In addition to the effect of pregnancy on renal disease, women with GFR <60 ml/min are at greater risk of developing pre-eclampsia as compared to those with GFR >60 ml/min/1.73 m 2 (12% vs. 2%). [11] Nephrotic proteinuria is common. There may be increase in maternal mortality [11] and increase in the incidence of cesarean deliveries.

Fetal outcomes

Spontaneous abortion and intrauterine growth retardation is frequent. [12] Full-term delivery is less common and stillbirth and low birth weight are higher in women with CKD stages 3 and 4. Perinatal mortality is high. Live birth rate varies with the stage of CKD and is 98% in mild renal failure and 90% in those with moderate renal failure while those with severe renal failure have 50% fetal loss.

Although there is consensus that women with CKD have a higher risk of adverse maternal and fetal outcomes compared with women without CKD, the magnitude of this risk is not clear. In addition, there is no consensus whether the increased risk is due to CKD or due to the co-morbid conditions associated with CKD, which themselves can modify the risk. Though most studies have compared maternal and fetal outcomes between women with and without CKD, there are a few studies that compare renal disease progression in women with CKD who conceive versus those who do not become pregnant. Larger studies with uniform criteria are required to quantify the risk for maternal and fetal outcomes. The authors have clearly demonstrated the effects of pregnancy on renal disease progression in patients in different stages of CKD. [7]

In view of the potential for risk, women with CKD who wish to become pregnant should have preconception counseling and antenatal care with a multidisciplinary "high-risk pregnancy" team comprising obstetrician, nephrologist and neonatologist. It is said that for a woman "To be pregnant is to be vitally alive and thoroughly woman" and such a team approach can improve chances of successful pregnancy for women with CKD.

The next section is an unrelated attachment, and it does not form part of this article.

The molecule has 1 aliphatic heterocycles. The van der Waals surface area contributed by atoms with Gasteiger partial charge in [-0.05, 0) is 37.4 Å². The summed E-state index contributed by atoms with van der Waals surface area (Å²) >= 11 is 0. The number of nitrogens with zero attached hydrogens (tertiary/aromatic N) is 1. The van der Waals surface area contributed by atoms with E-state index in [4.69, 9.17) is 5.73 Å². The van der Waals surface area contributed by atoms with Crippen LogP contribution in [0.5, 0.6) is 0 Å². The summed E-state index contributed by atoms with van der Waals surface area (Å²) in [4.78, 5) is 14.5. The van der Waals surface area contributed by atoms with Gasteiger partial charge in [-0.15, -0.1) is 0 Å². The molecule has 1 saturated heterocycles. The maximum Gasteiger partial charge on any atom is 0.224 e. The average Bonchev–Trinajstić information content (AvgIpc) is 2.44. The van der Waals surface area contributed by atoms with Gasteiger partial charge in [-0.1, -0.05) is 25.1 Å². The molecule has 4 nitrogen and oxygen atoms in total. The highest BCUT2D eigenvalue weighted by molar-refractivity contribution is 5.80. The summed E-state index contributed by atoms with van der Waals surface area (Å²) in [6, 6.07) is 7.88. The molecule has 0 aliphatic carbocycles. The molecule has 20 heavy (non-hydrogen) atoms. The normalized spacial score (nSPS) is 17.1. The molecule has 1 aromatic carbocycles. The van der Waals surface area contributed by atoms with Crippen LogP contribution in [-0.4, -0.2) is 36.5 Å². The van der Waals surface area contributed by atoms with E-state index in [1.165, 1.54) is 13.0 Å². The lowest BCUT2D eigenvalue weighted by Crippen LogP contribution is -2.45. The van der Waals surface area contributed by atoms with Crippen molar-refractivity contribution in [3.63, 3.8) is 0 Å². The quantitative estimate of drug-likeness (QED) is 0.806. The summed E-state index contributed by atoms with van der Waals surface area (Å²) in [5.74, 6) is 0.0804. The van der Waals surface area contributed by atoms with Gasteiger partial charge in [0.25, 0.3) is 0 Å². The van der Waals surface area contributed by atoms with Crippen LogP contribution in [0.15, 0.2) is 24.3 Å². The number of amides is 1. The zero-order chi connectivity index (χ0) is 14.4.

References Top

1.
Davison JM, Dunlop W. Renal hemodynamics and tubular function normal human pregnancy. Kidney Int 1980;18:152-61.  Back to cited text no. 1
    
2.
Sahay M. Pregnancy and renal disease. In: Rao MS, editor. Medicine Update. Vol. 20. PUBL: Association of Physicians of India; Mumbai, India, 2010. p. 766-72.  Back to cited text no. 2
    
3.
Baylis C. Immediate and long-term effects of pregnancy on glomerular function in the SHR. Am J Physiol 1989;257:F1140-5.  Back to cited text no. 3
    
4.
Chugh KS, Singhal PC, Sharma BK, Pal Y, Mathew MT, Dhall K, et al. Acute renal failure of obstetric origin. Obstet Gynecol 1976;48:642-6.  Back to cited text no. 4
    
5.
Acharya A, Santos J, Linde B, Anis K. Acute kidney injury in pregnancy-current status. Adv Chronic Kidney Dis 2013;20:215-22.  Back to cited text no. 5
    
6.
Machado S, Figueiredo N, Borges A, São José Pais M, Freitas L, Moura P, et al. Acute kidney injury in pregnancy: A clinical challenge. J Nephrol 2012;25:19‑30.  Back to cited text no. 6
    
7.
Singh R, Prasad N, Banka A, Gupta A, Bhadauria D, Sharma RK, et al. Pregnancy in patients with chronic kidney disease: Maternal and fetal outcomes. Indian J Nephrol 2015;25:194-9.  Back to cited text no. 7
  Medknow Journal  
8.
Piccoli GB, Attini R, Vasario E, Conijn A, Biolcati M, D′Amico F, et al. Pregnancy and chronic kidney disease: A challenge in all CKD stages. Clin J Am Soc Nephrol 2010;5:844-55.  Back to cited text no. 8
    
9.
Katz AI, Lindheimer MD. Does pregnancy aggravate primary glomerular disease? Am J Kidney Dis 1985;6:261-5.  Back to cited text no. 9
    
10.
Jones DC, Hayslett JP. Outcome of pregnancy in women with moderate or severe renal insufficiency. N Engl J Med 1996;335:226-32.  Back to cited text no. 10
    
11.
Nevis IF, Reitsma A, Dominic A, McDonald S, Thabane L, Akl EA, et al. Pregnancy outcomes in women with chronic kidney disease: A systematic review. Clin J Am Soc Nephrol 2011;6:2587-98.  Back to cited text no. 11
    
12.
Imbasciati E, Gregorini G, Cabiddu G, Gammaro L, Ambroso G, Del Giudice A, et al. Pregnancy in CKD stages 3 to 5: Fetal and maternal outcomes. Am J Kidney Dis 2007;49:753-62.  Back to cited text no. 12